New releases on DVD, Blu-ray
The zoo gang in "Madagascar 3."
Updated: October 19, 2012 11:09AM
NEW THIS WEEK
MADAGASCAR 3: EUROPE’S MOST WANTED
PG for some mild action and rude humor
Ben Stiller, Chris Rock, David Schwimmer, Jada Pinkett Smith
In the “Madagascar”-verse, it’s energy and oomph that matters, and enough general silliness to keep youngsters giggling, even during the de rigeur moral lessons — and there’s enough of all three in this third installment to power “M3” to another half-billion-dollar box office take. Even though inspiration is more sadly lacking than ever and the whole enterprise has an air of frantic desperation. This outing has the four Central Park zoo refugees fleeing across Europe from a demented animal control officer (voiced by Frances McDormand), while hiding in a down-and-out circus. Extras include commentary and deleted scenes.
PG-13 for sexual content and smoking
Bill Murray, Bruce Willis, Edward Norton, Frances McDormand
Instead of his usual whimsical (and somewhat bitter) tales of adults who haven’t quite left childhood behind, idiosyncratic auteur Wes Anderson’s (“The Royal Tenenbaums”) “Moonrise Kingdom” is a tale of two runaway love-struck ’tweens who literally can’t wait to grow up — and whose passion for romance generates considerable quirky charm. Newcomers Jared Gilman and Kara Hayward strike just the right note of intensely serious, grand passion while a search party of desperately disillusioned grown-ups provide poignant emotional contrast. Extras include the featurette “Welcome to the Island of New Penzance” and a set tour with Bill Murray.
ALSO NEW THIS WEEK
THAT’S MY BOY
After raising his son (Andy Samberg) as a teenage single father, a man (Adam Sandler) disappears on the boy’s 18th birthday, only to reappear and raise havoc later in life. Sean Anders (“Hot Tub Time Machine”) directed the comedy.
BILL MOYERS: A WORLD OF IDEAS II — GREAT THINKERS
In this late-’80s series, the PBS journalist sits down with the likes of Noam Chomsky, Jonas Salk, Cornel West and Henry Steele for conversations about their work and the issues of the day. The three-disc set features a 12-page viewer’s guide.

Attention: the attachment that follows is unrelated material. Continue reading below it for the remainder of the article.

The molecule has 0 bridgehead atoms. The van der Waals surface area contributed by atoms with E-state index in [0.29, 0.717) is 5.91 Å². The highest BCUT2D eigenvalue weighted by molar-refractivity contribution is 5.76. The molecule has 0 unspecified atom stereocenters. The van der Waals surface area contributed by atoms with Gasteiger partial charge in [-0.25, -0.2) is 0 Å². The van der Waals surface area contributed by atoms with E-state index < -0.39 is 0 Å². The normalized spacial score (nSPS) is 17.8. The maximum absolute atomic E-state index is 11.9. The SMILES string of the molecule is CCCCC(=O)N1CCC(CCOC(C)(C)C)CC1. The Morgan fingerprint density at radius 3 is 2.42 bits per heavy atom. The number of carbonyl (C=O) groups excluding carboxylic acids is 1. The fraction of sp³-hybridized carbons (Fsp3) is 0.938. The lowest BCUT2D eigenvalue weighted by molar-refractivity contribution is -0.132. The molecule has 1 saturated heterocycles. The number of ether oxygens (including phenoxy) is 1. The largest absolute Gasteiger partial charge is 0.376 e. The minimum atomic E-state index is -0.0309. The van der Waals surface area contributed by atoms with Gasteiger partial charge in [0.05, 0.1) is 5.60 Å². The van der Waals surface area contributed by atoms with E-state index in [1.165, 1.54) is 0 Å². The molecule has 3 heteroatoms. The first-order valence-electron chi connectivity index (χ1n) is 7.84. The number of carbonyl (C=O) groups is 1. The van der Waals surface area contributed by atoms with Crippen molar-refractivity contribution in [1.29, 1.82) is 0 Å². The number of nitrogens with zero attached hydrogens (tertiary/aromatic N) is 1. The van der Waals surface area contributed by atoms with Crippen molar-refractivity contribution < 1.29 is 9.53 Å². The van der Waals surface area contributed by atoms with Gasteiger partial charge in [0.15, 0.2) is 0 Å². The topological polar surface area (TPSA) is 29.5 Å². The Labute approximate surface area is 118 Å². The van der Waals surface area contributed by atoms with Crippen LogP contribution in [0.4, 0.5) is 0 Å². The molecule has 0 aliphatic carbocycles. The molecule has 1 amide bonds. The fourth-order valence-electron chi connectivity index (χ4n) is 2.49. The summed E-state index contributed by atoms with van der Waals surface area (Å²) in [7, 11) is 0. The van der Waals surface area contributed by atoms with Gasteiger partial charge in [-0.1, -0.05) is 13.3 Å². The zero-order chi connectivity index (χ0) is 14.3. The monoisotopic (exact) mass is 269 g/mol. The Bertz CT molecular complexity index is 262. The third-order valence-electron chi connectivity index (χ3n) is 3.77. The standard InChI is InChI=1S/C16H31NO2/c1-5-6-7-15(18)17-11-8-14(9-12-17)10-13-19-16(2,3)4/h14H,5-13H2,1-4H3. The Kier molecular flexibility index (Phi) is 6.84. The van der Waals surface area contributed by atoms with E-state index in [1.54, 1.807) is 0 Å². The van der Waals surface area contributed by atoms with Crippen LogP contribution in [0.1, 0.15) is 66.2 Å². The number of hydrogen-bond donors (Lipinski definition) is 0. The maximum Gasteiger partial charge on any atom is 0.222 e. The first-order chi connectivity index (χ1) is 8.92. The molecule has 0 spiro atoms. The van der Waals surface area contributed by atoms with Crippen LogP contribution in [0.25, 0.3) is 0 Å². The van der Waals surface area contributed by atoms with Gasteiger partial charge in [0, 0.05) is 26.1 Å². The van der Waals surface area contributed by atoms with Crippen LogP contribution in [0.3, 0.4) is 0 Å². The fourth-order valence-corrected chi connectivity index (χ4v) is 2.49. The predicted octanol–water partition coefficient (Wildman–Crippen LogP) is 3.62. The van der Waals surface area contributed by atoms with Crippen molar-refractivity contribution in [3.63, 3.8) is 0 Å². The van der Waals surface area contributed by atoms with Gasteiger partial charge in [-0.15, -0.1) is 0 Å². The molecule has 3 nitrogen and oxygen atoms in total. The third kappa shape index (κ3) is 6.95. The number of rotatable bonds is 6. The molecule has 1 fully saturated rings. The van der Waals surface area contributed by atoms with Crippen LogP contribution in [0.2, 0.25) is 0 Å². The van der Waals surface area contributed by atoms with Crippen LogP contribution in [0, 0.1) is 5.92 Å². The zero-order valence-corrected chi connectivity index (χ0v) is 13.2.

BRAVE NEW WORLD
This five-part documentary series, hosted by professor Stephen Hawking, travels the globe while exploring recent advancements in medicine, machines, technology, the environment and physics.
CAGNEY & LACEY: THE COMPLETE SERIES
This 32-disc box set collects 119 episodes of the award-winning ’80s show about two female detectives (Tyne Daly and Sharon Gless) as a 30th anniversary celebration. A pricier limited-edition set includes an additional 29 hours of bonus features including the original 1981 TV movie (featuring Loretta Swit of “MASH” as Cagney), the six-episode premiere season with Meg Foster as Cagney, four post-series TV movies, and interviews with Gless, Daley and producer Barney Rosenzweig.
GONE IN 60 SECONDS
Writer/director/producer/star H.B. Halicki’s classic 1974 car-theft movie featuring Eleanor, the only Ford Mustang in history to receive starring credit in a feature film. Don’t miss the legendary 40-minute chase scene in which 93 cars were wrecked. Extras include behind-the-scenes glimpses into the world of car thieves, police chases and chop shops.
NEIL YOUNG JOURNEYS
Jonathan Demme (“Stop Making Sense”) directed this documentary about the rock star’s solo show last May in Toronto, where he was born. Rated PG for language including some drug references, and brief thematic material. Extras include “A Conversation with Neil Young and Jonathan Demme.”
TCM GREATEST CLASSIC LEGENDS: SPENCER TRACY
This salute to the iconic star includes several of his most memorable films: “Captains Courageous” (1937), “Boys Town” (1938), “Dr. Jeckyl and Mr. Hyde” (1941) and “Bad Day at Black Rock” (1954).
ROCK OF AGES
PG-13 for sexual content, suggestive dancing, some heavy drinking and language
Tom Cruise, Alec Baldwin, Russell Brand
The best argument to come along in a long time that rock is indeed dead, Adam Shankman’s bland adaptation of the Broadway musical is way too long and remarkably tedious, considering that it’s all about the wild and crazy heyday of ’80s hair-metal. Julianne Hough and Diego Boneta give their all as the small-town girl and big-city boy who fall in love while dreaming of rock stardom on the sunset strip — but nothing makes much of an impression except Cruise as decadent superstar Stacee Jaxx. And the most memorable thing about his performance is his devil’s-head codpiece. Fortunately Alec Baldwin and Russell Brand are on hand to supply much-needed comic relief. Extras include an extended version of the film with 13 additional minutes.
I, ROBOT Blu-ray
PG-13 for intense stylized action, and some brief partial nudity
Will Smith, Bridget Moynihan, Bruce Greenwood
Little more than the title remains of Isaac Asimov’s classic short-story anthology in this 2004 slam-bang summertime action thriller — an automatic affront to sci-fi purists. Setting that aside, it must be said that “I, Robot” is pretty darn impressive as far as action eye candy goes, so long as you don’t start pulling on loose plot threads. The reconfigured story of a rogue Chicago homicide cop (Smith) attempting to thwart a robot revolution in the year 2035 has at least three good things going for it: A typically satisfactory performance from executive producer/star Smith, a clever, plot-twisting screenplay by Akiva Goldsman (“A Beautiful Mind”) and the dark-tinged vision of director Alex Proyas. Extras include a new overlay of 3D.
AVAILABLE NEXT WEEK
“Blade Runner” is back with a sharp 30th-anniversary Blu-ray collection, ’50s video genius Ernie Kovacs is back for more laughs in a collection from Shout! Factory and Captain Marvel returns in a triple-disc set with all three seasons of TV’s early-’70s “Shazam!”